Advice Column, Baby, Breastfeeding, Parenting

Sleep, Breastfeeding And Your Baby

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When should my little one be sleeping through?

Every baby and toddler has a unique sleeping and feeding pattern, so be careful of comparing your schedule with that of other moms. If you are comfortable and happy with how things are going, then there is no need to worry or intervene. This is a very rough guide if you aren’t sure what to expect:

Newborn~15-17H sleep in 24H, waking every 2-4 hours for feeding
0-3 months~14H sleep in 24H, with about 3 naps in the day and waking up 0-3 times at night for feeding. Longer night sleeps (about 5 hours) established by the end of 3 months.
3-6 months~13H in 24H, still napping about 3 times a day and waking 0-3 times at night.
6-12 months~13H in 24H, napping about twice a day. Night waking may increase in this period, although baby will only need 1 or 2 night feedings.
12-24 months~13H sleep in 24H, with about 1 daily nap and 1 night-time waking.

Breastmilk or formula milk?

Even though every mom knows “breast is best”, after 7 nights of not sleeping due to a hungry baby, it can be tempting to supplement with formula milk, which many believe keep their baba more satisfied. It is true that formula milk is more difficult to digest than breastmilk, which means night feeds won’t need to be as frequent in formula fed babies.

However, this doesn’t mean that breast milk is insufficient – far from it. In fact, one of breastmilk’s countless benefits is that it changes composition at night to help your little one sleep better. Night breastmilk has increased concentrations of tryptophan which increases serotonin, the neurotransmitter that will keep baby calm and sleeping. A study in 2010 showed that whether a mother breastfeeds, formula feeds, or combines the two, it makes no difference to how much sleep she gets. Night-waking for breastfeeding and comfort are perfectly normal; however, if it is making life difficult for mom and is affecting the family, night weaning is possible – consult a professional about doing it in a way that is healthy for baby and the family.

Is my breastmilk really enough?

Mother’s milk is sufficient and perfect for baby under 6 months. However, babies may wake up hungry if they are getting inconsistent and unsatisfying feeds throughout the day. Ironically, giving formula milk or cereal at night instead of breastfeeding will inhibit supply of breastmilk, perpetuating the problem. Breastfeed on demand throughout the day to ensure regular and adequate nutrition. If you have to be away from little one for a few hours, express milk in between feeds.

Folklore suggests that drinking a glass of wine or beer, especially before the last breastfeed of the day, improves milk supply and helps baby sleep. Research shows that while alcohol in your breastmilk does make baby fall asleep faster, it results in shorter sleep times – not very helpful at all! And while the occasional single serving of alcohol is safe during breastfeeding, consistent and regular alcohol consumption can affect neurological and motor development.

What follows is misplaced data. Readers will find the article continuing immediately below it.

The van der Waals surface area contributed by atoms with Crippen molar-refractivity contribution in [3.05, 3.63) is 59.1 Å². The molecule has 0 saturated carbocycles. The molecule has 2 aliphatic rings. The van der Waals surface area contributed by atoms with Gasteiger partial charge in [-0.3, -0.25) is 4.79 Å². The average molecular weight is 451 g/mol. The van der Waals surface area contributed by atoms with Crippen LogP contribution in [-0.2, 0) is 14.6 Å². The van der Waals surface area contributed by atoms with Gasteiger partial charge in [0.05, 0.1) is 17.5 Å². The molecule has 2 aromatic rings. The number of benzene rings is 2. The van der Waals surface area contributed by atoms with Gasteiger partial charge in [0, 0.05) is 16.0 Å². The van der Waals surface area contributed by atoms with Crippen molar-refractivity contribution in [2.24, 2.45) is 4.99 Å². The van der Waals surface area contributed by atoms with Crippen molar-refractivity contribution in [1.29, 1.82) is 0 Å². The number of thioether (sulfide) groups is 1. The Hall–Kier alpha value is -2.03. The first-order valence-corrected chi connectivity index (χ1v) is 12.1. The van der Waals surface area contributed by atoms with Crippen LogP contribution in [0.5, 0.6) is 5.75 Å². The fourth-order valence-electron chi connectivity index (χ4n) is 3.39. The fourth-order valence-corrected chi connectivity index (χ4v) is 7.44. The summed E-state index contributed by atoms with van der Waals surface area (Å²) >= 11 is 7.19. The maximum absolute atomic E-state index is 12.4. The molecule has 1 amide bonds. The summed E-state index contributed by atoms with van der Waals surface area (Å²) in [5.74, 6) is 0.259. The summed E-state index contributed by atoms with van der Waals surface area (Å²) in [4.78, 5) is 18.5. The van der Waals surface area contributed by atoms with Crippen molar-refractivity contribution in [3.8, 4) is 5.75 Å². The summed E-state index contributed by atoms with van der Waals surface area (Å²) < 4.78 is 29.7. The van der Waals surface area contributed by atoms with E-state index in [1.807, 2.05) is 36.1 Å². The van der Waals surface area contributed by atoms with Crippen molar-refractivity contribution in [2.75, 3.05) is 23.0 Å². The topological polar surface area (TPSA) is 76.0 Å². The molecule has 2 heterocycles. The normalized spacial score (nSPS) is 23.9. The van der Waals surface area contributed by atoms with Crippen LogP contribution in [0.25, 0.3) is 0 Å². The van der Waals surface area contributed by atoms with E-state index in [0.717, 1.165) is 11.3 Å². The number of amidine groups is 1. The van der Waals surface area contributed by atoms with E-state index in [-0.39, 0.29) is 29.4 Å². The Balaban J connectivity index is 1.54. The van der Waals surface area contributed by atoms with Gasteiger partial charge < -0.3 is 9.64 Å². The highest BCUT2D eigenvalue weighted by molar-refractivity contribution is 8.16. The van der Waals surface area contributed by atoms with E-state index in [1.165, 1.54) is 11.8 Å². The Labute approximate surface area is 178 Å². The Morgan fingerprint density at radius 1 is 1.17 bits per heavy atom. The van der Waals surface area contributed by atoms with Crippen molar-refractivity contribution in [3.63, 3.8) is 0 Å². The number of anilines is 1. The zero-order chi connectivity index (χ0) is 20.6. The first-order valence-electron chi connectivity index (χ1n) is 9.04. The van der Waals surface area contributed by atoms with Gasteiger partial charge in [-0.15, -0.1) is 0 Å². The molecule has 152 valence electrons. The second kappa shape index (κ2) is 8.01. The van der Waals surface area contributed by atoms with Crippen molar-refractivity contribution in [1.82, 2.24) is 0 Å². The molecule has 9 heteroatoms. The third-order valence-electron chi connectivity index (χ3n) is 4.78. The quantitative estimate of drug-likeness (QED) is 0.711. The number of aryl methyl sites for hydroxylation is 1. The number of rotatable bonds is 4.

Good news is that moms shouldn’t have to give up their precious morning coffee – studies show that a moderate intake of caffeine (up to 5 cups of coffee) has no impact on baby’s sleep patterns, especially if you consumed caffeine regularly during pregnancy. Trust your instincts – if you can see baby becoming more alert and restless after a lot of caffeine, then try decreasing your intake.

What about solids?

A night feed of baby cereal, or even cereal in a bottle throughout the night, can seem like the perfect solution to an exhausted mommy, even when baby is younger than the recommended weaning age of 4-6 months. Unfortunately, research shows that cereal has no impact on baby’s sleeping duration, and in fact introducing solids before 4 months may shorten sleep duration until 2 years of age! Besides this, feeding infant cereals too early carries several risks, including impaired growth and development, nutrient deficiencies, risk of overweight later in life, and choking (especially if fed from a bottle throughout the night).

Adequate iron, magnesium or zinc is essential for a good night’s sleep – make sure that you are getting enough of these minerals in your diet, or via a good supplement, while breastfeeding. After 6 months, include sources of these minerals (animal meats, iron-fortified grains, nut butters, legumes, dark green vegetables) in your child’s solids, or supplement with a health professional’s guidance.

Give it time!

There are many reasons for night waking, from illness to simply seeking contact with mom or dad. Waking at night is normal for infants, and they will eventually grow out of it as part of normal development!

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